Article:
Pennsylvania is a state with "choice" no-fault auto insurance. Consequently, if you select no-fault coverage when purchasing an auto insurance policy, you must typically file a claim under your own personal injury protection coverage to receive compensation for medical expenses and other financial losses, regardless of who caused the accident. Your injuries must meet specific criteria established by state law before you can file a third-party insurance claim against the at-fault driver or file a lawsuit against them outside of the no-fault system.
After a car accident in Pennsylvania, it is important that you speak with an experienced PA car accident attorney to discuss your claim filing options and the types of compensation that you may receive based on the seriousness of your injuries and your current car insurance coverage.
The Pennsylvania Statute of Limitations for Car Accidents
A "statute of limitations" is a law that limits the amount of time you have to file a lawsuit. Assuming that you opted out of no-fault auto insurance when you purchased coverage or that you're able to step outside of no-fault in line with Pennsylvania law, you must comply with the statute of limitations when suing the at-fault driver. If you attempt to file your lawsuit after the deadline has passed, it is almost certain that the Pennsylvania court system will dismiss your case, unless a rare exception applies to extend the deadline.
In Pennsylvania, as in the majority of states, the statute of limitations applicable to a car accident lawsuit is the same as the broader one applicable to the vast majority of personal injury cases. In particular, 42 Pennsylvania Statutes Section 5524 states that "An action to recover damages for injuries to the person or for the death of an individual caused by the wrongful act or neglect or unlawful violence or negligence of another." must be filed within two years.
However, when does the statute of limitations' "clock" begin to tick? The date that matters in a personal injury case is the date of the accident. However, if the car accident resulted in a fatality and a representative of the deceased person wishes to file a wrongful death lawsuit against the driver who caused the crash, the "clock" begins ticking on the date of the victim's death, which may be different from the date of the accident.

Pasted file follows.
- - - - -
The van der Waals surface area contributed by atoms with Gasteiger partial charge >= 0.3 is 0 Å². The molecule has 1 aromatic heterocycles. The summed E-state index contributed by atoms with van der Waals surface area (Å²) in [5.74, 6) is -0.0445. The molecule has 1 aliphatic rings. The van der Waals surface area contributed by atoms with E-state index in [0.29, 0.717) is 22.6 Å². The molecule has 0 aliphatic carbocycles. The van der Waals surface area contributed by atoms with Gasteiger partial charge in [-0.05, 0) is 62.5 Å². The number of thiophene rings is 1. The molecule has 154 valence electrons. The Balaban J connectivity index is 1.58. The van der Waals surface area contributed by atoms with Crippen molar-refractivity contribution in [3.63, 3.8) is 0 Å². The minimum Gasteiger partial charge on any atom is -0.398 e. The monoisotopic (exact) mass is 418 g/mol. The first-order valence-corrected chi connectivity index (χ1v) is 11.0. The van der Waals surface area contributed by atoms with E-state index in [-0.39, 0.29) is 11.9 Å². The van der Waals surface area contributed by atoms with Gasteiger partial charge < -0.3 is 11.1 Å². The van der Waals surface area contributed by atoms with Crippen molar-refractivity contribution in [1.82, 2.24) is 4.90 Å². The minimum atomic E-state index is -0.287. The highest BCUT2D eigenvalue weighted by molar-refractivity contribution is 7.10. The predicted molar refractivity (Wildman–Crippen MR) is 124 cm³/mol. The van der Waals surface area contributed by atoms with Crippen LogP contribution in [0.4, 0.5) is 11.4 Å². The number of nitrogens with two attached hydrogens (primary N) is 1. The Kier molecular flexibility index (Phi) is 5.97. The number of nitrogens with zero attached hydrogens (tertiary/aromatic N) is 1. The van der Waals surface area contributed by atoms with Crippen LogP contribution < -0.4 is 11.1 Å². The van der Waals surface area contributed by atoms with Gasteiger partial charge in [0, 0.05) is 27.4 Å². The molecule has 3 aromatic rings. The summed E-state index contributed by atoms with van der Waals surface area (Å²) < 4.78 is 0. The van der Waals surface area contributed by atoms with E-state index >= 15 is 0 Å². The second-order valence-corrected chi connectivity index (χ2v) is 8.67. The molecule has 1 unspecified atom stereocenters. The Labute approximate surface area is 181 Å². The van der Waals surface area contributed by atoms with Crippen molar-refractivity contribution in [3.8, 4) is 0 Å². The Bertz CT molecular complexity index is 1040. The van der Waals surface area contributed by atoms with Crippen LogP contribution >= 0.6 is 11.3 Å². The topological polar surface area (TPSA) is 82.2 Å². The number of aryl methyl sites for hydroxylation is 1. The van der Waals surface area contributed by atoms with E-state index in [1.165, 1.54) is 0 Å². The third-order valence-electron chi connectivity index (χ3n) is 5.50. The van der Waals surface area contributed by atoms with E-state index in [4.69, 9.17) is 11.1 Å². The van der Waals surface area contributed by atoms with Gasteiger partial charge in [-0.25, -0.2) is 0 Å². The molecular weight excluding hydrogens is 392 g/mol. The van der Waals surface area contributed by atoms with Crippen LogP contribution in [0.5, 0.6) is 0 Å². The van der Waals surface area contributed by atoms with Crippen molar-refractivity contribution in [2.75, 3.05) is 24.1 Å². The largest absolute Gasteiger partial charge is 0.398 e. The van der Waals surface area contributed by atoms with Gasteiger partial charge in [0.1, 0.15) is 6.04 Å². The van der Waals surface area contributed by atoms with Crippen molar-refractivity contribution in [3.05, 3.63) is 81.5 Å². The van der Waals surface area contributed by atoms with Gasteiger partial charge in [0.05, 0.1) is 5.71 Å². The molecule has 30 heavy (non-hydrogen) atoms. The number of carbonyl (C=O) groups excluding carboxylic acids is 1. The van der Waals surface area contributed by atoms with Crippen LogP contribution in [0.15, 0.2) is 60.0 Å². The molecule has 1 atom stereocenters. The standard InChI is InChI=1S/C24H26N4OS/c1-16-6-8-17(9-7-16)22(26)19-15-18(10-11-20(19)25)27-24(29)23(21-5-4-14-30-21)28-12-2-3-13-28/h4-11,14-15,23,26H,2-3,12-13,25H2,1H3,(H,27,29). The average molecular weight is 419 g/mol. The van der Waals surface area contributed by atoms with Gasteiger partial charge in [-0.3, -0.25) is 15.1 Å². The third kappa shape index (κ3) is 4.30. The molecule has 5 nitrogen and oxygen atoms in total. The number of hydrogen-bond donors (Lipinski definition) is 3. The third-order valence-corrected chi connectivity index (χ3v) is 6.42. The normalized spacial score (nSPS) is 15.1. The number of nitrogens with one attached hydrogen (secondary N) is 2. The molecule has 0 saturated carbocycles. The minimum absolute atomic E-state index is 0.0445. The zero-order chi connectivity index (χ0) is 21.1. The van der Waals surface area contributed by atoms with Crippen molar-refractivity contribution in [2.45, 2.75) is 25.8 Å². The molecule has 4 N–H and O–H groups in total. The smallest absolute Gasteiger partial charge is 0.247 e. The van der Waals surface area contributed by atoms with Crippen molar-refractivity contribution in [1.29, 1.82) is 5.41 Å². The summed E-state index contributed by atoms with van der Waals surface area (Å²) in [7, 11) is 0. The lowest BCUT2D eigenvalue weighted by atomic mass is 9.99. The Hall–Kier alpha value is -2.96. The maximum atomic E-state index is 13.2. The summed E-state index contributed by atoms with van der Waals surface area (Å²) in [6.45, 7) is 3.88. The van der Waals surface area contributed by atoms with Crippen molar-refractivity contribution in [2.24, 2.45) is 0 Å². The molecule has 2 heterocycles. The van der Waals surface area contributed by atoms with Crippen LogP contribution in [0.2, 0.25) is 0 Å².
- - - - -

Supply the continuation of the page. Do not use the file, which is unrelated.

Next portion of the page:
Even if you are confident that your case will be resolved through an auto insurance settlement, it makes sense from a strategic standpoint to give yourself sufficient time to file a lawsuit. If the opposing party is aware that you have the option of taking the case to court, you will have significant leverage during settlement negotiations. If the deadline for filing is approaching, you may wish to consult with a PA car accident attorney today.
Comparative Negligence in Car Accident Cases in Pennsylvania
If the other driver was solely responsible for your car accident, the outcome is usually predictable: The other driver (through their insurance company) will compensate you for your medical expenses, lost wages, and other losses. But what if you were partially responsible for the collision?
When both parties are found to share fault for an accident, Pennsylvania applies a "modified comparative fault" rule. In the majority of automobile accident cases, the jury is tasked with calculating two amounts based on the evidence: the total dollar amount of the plaintiff's damages and the percentage of fault that each party bears. In accordance with the modified comparative fault rule, the plaintiff's award of damages is reduced by an amount equal to his or her percentage of fault.
Because Pennsylvania is a "modified" comparative fault state, if you are found to be 51 percent or more at fault for the collision, you will receive no compensation. This differs from the rule in states with "pure" comparative fault, where you can recover damages even if you are more at fault than the other party.
The comparative negligence rule not only binds Pennsylvania judges and juries (if your car accident case goes to court), but it also guides an auto insurance claims adjuster when evaluating your case. Ultimately, a claims adjuster makes decisions based on what is most likely to happen in court. However, this should not prevent you from pursuing a settlement or lawsuit for an auto accident. Instead, discuss your situation and the best course of action with an experienced PA car accident attorney.
Brandon J. Broderick is Here for You and Ready to Assist You With Your Pennsylvania Car Accident
Following a traumatic event such as a car accident, it is normal to feel anxious about the future. In addition to physical pain, an accident can cause emotional distress due to the financial strain caused by lost wages and medical expenses. Brandon J. Broderick, Attorney at Law's car accident attorneys in Pennsylvania can put your mind at ease.
If you have been involved in a car accident, you can rely on us to provide you with the superior legal representation you need to win your case. This is why we are considered one of the best law firms in Pennsylvania for auto accidents.
You can rest assured that we will utilize every available resource to secure a favorable outcome for you. Our firm has extensive experience representing clients who have been injured in auto accidents, having assisted thousands of clients in your position.
To discuss your legal options, please contact us as soon as possible. You are not required to retain our services. We provide no-cost consultations.